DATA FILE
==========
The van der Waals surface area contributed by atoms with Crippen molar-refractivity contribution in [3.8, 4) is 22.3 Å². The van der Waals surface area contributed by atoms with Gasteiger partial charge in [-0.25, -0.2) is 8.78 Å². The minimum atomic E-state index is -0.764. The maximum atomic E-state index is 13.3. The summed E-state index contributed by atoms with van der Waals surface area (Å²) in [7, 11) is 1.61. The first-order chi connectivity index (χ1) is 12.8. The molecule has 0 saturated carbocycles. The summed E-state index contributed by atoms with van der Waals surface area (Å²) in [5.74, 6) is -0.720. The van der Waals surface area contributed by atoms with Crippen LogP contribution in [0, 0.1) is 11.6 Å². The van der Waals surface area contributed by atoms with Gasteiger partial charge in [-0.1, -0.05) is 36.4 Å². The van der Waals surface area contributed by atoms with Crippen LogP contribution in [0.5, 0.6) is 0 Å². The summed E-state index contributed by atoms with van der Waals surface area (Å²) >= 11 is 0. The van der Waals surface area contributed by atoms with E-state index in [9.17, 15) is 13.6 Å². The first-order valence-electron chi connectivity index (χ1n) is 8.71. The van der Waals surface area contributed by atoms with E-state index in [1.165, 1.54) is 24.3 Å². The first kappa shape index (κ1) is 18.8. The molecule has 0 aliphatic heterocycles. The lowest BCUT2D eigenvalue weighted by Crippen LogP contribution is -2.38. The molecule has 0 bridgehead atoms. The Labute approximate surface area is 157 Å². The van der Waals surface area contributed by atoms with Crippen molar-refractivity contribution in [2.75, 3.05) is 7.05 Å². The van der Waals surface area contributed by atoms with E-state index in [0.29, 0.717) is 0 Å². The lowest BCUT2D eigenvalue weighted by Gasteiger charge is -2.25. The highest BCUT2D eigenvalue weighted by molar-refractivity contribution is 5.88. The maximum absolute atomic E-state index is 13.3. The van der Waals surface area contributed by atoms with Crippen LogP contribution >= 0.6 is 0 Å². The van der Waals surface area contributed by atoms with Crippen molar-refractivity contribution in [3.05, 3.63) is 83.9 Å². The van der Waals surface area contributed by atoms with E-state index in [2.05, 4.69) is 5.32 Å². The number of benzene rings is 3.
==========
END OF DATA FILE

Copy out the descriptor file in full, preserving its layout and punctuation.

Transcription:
The van der Waals surface area contributed by atoms with Crippen molar-refractivity contribution in [3.8, 4) is 22.3 Å². The van der Waals surface area contributed by atoms with Gasteiger partial charge in [-0.25, -0.2) is 8.78 Å². The minimum atomic E-state index is -0.764. The maximum atomic E-state index is 13.3. The summed E-state index contributed by atoms with van der Waals surface area (Å²) in [7, 11) is 1.61. The first-order chi connectivity index (χ1) is 12.8. The molecule has 0 saturated carbocycles. The summed E-state index contributed by atoms with van der Waals surface area (Å²) in [5.74, 6) is -0.720. The van der Waals surface area contributed by atoms with Crippen LogP contribution in [0, 0.1) is 11.6 Å². The van der Waals surface area contributed by atoms with Gasteiger partial charge in [-0.1, -0.05) is 36.4 Å². The van der Waals surface area contributed by atoms with Crippen LogP contribution in [0.5, 0.6) is 0 Å². The summed E-state index contributed by atoms with van der Waals surface area (Å²) >= 11 is 0. The van der Waals surface area contributed by atoms with E-state index in [9.17, 15) is 13.6 Å². The first-order valence-electron chi connectivity index (χ1n) is 8.71. The van der Waals surface area contributed by atoms with E-state index in [1.165, 1.54) is 24.3 Å². The first kappa shape index (κ1) is 18.8. The molecule has 0 aliphatic heterocycles. The lowest BCUT2D eigenvalue weighted by Crippen LogP contribution is -2.38. The molecule has 0 bridgehead atoms. The Labute approximate surface area is 157 Å². The van der Waals surface area contributed by atoms with Crippen molar-refractivity contribution in [2.75, 3.05) is 7.05 Å². The van der Waals surface area contributed by atoms with E-state index in [0.29, 0.717) is 0 Å². The lowest BCUT2D eigenvalue weighted by Gasteiger charge is -2.25. The highest BCUT2D eigenvalue weighted by molar-refractivity contribution is 5.88. The maximum absolute atomic E-state index is 13.3. The van der Waals surface area contributed by atoms with Crippen LogP contribution >= 0.6 is 0 Å². The van der Waals surface area contributed by atoms with Crippen molar-refractivity contribution in [3.05, 3.63) is 83.9 Å². The van der Waals surface area contributed by atoms with E-state index in [2.05, 4.69) is 5.32 Å². The number of benzene rings is 3.